A 17-year-old boy who suffered a brain injury at the age of 11 after almost drowning in a hotel swimming pool on Christmas Eve six years ago has settled a High Court case for €2.5 million.
Approving the settlement today, Mr Justice Coffey ruled the parties to the case must not be identified.
The court was told the boy was staying at a hotel for Christmas in 2014.
He was unable to swim and had been in the children's pool and the larger pool with his mother.
His grandmother was sitting in a chair at the poolside.
The boy was in the children's pool when his mother left the poolside to get dressed and believed he was following her.
However, at some point he entered the larger pool and was found submerged in the water by the father of another child.
The boy suffered an acute brain injury from a loss of oxygen and spent most of the following year in hospital and rehabilitation.
During that time, he required tube feeding and intense physiotherapy and speech and language therapy.
It was initially thought his recovery would be limited and, while he has remaining cognitive and physical difficulties, he had made a "remarkable recovery" and was not able to walk unaided, the court was told.
The boy had a mild learning disability before the accident and now has a moderate disability.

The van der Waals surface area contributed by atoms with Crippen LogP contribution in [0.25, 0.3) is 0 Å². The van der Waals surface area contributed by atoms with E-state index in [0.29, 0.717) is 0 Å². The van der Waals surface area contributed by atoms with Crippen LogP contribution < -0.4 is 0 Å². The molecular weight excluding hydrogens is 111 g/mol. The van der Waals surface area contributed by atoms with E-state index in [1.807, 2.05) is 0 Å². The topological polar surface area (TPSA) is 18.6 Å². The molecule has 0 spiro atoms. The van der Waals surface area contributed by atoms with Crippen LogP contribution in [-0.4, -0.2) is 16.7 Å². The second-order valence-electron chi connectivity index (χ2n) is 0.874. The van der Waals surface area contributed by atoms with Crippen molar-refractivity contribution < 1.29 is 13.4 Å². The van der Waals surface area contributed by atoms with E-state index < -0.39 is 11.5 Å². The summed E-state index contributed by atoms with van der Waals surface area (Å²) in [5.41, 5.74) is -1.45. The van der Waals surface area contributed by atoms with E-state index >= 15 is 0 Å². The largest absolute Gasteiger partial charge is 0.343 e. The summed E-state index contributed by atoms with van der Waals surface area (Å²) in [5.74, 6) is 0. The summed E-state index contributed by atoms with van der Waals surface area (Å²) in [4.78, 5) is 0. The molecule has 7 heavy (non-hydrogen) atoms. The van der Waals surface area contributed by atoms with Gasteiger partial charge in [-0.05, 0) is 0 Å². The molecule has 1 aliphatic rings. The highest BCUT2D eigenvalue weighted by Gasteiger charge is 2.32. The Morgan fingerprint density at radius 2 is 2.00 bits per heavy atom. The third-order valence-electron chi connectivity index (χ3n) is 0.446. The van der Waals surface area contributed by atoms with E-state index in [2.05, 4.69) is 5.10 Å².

He is in his final year of secondary school and hopes to pursue a Post Leaving Certificate course next year.
In his High Court action, it was claimed that the hotel was negligent in not taking adequate precautions for his safety or having adequate supervision for children using the pool.
It was further claimed that the hotel failed to have a proper standard of safety in place and had failed to notice that he had got into difficulty.
The claims were denied and the settlement was made without admission of liability.
Senior Counsel Liam Reidy said it was an issue between the sides as to whether the size of the pool required an attendant.
He said the larger pool did not fall within the guidelines requiring an attendant, but if combined with the children's pool it would.
Mr Justice Coffey said he had no hesitation in approving the settlement of €2.5m and shared a concern expressed by counsel that the case could be lost if it went to a full hearing.